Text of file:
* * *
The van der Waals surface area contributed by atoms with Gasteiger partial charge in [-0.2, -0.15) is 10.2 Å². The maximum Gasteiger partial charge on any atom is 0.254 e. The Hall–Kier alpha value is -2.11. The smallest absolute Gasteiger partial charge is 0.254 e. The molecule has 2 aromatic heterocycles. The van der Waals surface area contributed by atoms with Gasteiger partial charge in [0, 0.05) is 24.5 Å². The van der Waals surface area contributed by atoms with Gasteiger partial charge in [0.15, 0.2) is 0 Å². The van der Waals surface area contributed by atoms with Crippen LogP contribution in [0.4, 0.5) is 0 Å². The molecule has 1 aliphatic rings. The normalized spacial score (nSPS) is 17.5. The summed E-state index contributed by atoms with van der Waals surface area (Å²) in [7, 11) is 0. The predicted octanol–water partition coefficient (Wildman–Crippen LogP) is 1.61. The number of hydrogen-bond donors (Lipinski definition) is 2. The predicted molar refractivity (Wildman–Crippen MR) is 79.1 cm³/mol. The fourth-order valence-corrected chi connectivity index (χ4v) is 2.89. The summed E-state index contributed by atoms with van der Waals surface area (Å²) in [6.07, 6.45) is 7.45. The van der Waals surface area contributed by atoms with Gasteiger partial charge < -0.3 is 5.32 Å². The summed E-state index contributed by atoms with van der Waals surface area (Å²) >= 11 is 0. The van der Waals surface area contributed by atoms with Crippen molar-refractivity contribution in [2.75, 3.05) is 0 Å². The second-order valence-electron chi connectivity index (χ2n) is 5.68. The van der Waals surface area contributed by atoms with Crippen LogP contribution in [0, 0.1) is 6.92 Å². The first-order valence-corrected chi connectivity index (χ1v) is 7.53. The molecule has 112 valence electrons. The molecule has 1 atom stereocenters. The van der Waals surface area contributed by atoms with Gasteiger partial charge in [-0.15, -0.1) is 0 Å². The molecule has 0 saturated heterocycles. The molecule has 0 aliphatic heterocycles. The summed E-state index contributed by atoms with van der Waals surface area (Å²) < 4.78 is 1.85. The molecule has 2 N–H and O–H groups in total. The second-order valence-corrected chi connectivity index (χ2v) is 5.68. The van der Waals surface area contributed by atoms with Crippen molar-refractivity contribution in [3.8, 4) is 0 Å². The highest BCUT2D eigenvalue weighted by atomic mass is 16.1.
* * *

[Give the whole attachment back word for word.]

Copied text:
The van der Waals surface area contributed by atoms with Gasteiger partial charge in [-0.2, -0.15) is 10.2 Å². The maximum Gasteiger partial charge on any atom is 0.254 e. The Hall–Kier alpha value is -2.11. The smallest absolute Gasteiger partial charge is 0.254 e. The molecule has 2 aromatic heterocycles. The van der Waals surface area contributed by atoms with Gasteiger partial charge in [0, 0.05) is 24.5 Å². The van der Waals surface area contributed by atoms with Gasteiger partial charge in [0.15, 0.2) is 0 Å². The van der Waals surface area contributed by atoms with Crippen LogP contribution in [0.4, 0.5) is 0 Å². The molecule has 1 aliphatic rings. The normalized spacial score (nSPS) is 17.5. The summed E-state index contributed by atoms with van der Waals surface area (Å²) in [7, 11) is 0. The predicted octanol–water partition coefficient (Wildman–Crippen LogP) is 1.61. The number of hydrogen-bond donors (Lipinski definition) is 2. The predicted molar refractivity (Wildman–Crippen MR) is 79.1 cm³/mol. The fourth-order valence-corrected chi connectivity index (χ4v) is 2.89. The summed E-state index contributed by atoms with van der Waals surface area (Å²) in [6.07, 6.45) is 7.45. The van der Waals surface area contributed by atoms with Gasteiger partial charge < -0.3 is 5.32 Å². The summed E-state index contributed by atoms with van der Waals surface area (Å²) >= 11 is 0. The van der Waals surface area contributed by atoms with Crippen molar-refractivity contribution in [2.75, 3.05) is 0 Å². The second-order valence-electron chi connectivity index (χ2n) is 5.68. The van der Waals surface area contributed by atoms with Crippen LogP contribution in [0, 0.1) is 6.92 Å². The first-order valence-corrected chi connectivity index (χ1v) is 7.53. The molecule has 112 valence electrons. The molecule has 1 atom stereocenters. The van der Waals surface area contributed by atoms with Gasteiger partial charge in [-0.15, -0.1) is 0 Å². The molecule has 0 saturated heterocycles. The molecule has 0 aliphatic heterocycles. The summed E-state index contributed by atoms with van der Waals surface area (Å²) < 4.78 is 1.85. The molecule has 2 N–H and O–H groups in total. The second-order valence-corrected chi connectivity index (χ2v) is 5.68. The van der Waals surface area contributed by atoms with Crippen molar-refractivity contribution in [3.8, 4) is 0 Å². The highest BCUT2D eigenvalue weighted by atomic mass is 16.1.